MISC ELEMENTS OF PORTLAND FIRE
Many stories and elements of Portland Fire History don't fit a category so they've been placed here. They often fill the gaps between the other pages being shared.
Badges and Patches
Badges and patches are one of the most collectible, and recognizable elements of the fire service. Portland Fire was no exception. The PDF shares the story and images of Portland's badges and patches.
2010 General Obligation Bond
2010 may not seem like history, but one day it will be. This is the documentation behind the General Obligation Bond that overhauled fire stations, purchased apparatus, purchased a radio system, and created an emergency response center. Most notable is that voters approved it, which speaks to the importance and popularity of Portland Fire in the eyes of voters.
1998 Fire Bond
The 1998 Fire Bond was responsible for many significant changes to the landscape of Portland Fire. Here is the document with progress update reports 14 years after.
Portland Fire Ladders
Portland Firefighters would have a love/hate relationship with ladders. They were great tools and well kept ladders were a source of pride. However, wooden ladders, in particular, would require a great deal of care and maintenance. Most wooden ladders are gone now, but certainly not forgotten. This story shares some memories of ladder practices of the past.
Chief Gilman Letter to New Hires
Chief Dale Gilman served as Chief from 1962 to 1968. This was his introductory letter to new hires to prepare them for a career with Portland Fire. It offers in-depth qualifications in the day, many of which have changed dramatically over the years. Some parts of the document were illegible when scanned. If the original is found, it will be updated.
A Portland Firefighter
The Portland Fire training manual back in the 1960s shared what a Portland Firefighter would face in the job. It is listed in this document. This is what would set the expectation for firefighters of the day.
Firefighter In The City Of Portland
In 1968, James Riopelle would become Chief and provide this letter to create his expectations for firefighters in the city of Portland.
Firefighter / Maltese / Florian Cross. Which is Right?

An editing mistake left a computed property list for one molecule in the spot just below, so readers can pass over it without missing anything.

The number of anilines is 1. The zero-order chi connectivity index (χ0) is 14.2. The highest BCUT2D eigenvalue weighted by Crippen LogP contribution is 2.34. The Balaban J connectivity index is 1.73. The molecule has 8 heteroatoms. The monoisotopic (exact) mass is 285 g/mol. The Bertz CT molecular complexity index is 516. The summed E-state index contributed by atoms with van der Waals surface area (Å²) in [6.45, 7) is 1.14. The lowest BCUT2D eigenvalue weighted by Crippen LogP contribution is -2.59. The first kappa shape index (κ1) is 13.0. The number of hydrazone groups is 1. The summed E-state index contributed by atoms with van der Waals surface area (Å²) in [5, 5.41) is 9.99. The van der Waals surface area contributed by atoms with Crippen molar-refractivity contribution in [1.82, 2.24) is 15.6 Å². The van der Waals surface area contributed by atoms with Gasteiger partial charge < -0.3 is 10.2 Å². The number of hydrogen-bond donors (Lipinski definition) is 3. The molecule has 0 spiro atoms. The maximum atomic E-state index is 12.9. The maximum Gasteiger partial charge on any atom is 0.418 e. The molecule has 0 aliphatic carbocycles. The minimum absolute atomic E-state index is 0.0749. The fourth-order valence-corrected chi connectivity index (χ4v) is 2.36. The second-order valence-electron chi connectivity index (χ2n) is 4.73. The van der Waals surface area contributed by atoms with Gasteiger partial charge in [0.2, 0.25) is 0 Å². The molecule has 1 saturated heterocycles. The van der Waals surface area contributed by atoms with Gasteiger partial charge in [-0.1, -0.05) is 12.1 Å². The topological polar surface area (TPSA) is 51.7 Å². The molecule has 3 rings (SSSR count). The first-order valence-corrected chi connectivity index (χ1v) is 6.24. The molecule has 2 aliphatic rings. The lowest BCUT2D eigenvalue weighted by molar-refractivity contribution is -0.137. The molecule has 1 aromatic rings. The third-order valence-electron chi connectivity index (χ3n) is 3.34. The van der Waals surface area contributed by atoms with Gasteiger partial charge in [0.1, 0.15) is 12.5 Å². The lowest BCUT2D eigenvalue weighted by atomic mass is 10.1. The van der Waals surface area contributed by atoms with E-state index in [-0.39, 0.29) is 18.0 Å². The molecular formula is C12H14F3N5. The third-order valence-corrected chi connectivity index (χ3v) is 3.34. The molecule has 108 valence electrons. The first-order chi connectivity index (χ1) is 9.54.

The universal symbol of the fire service in Portland and across the United States is distinctive and powerful. However, it has been called by many names. Which one is correct? Read this article and make your own decision.
Portland Fire bought its first tilllered fire apparatus in 1892, although it was pulled by horses. As motorized apparatus took over beginning in 1911, the tillered truck company would become a standard in Portland. Even today, tillered trucks continue to ply the streets of Portland. On March 20, 1989, Firefighter Billy Ladd lets the Oregonian Newspaper ride along and he speculates that tillered apparatus may be going by the wayside. That hasn't happened...yet.
Station 34 - The Webfooter Newsletter 4/2022
A Portland historian named Mark Moore publishes a newsletter called the Webfooter. In April 2022, he featured the story of Station 34, which still exists on NE 33rd Avenue. It has interesting details about its life during and after the fire service.
Members of Portland Fire in 1862
1862 is a long time ago. This 1915 article from the Oregonian Newspaper shares who the key members of Portland Fire were back in those days and even includes a photo. This article is like stepping into a time machine.
3 Organizations Remaining After The Volunteer Era
In what was arguably the early versions of a health care program for firefighters, this article tells about the Exempt Firemen's Association, The Veteran Volunteer Firemen's Association, and the Multnomah Engine Company #2 Benevolent Fund, all efforts to care for Portland Firefighters who fell on misfortune.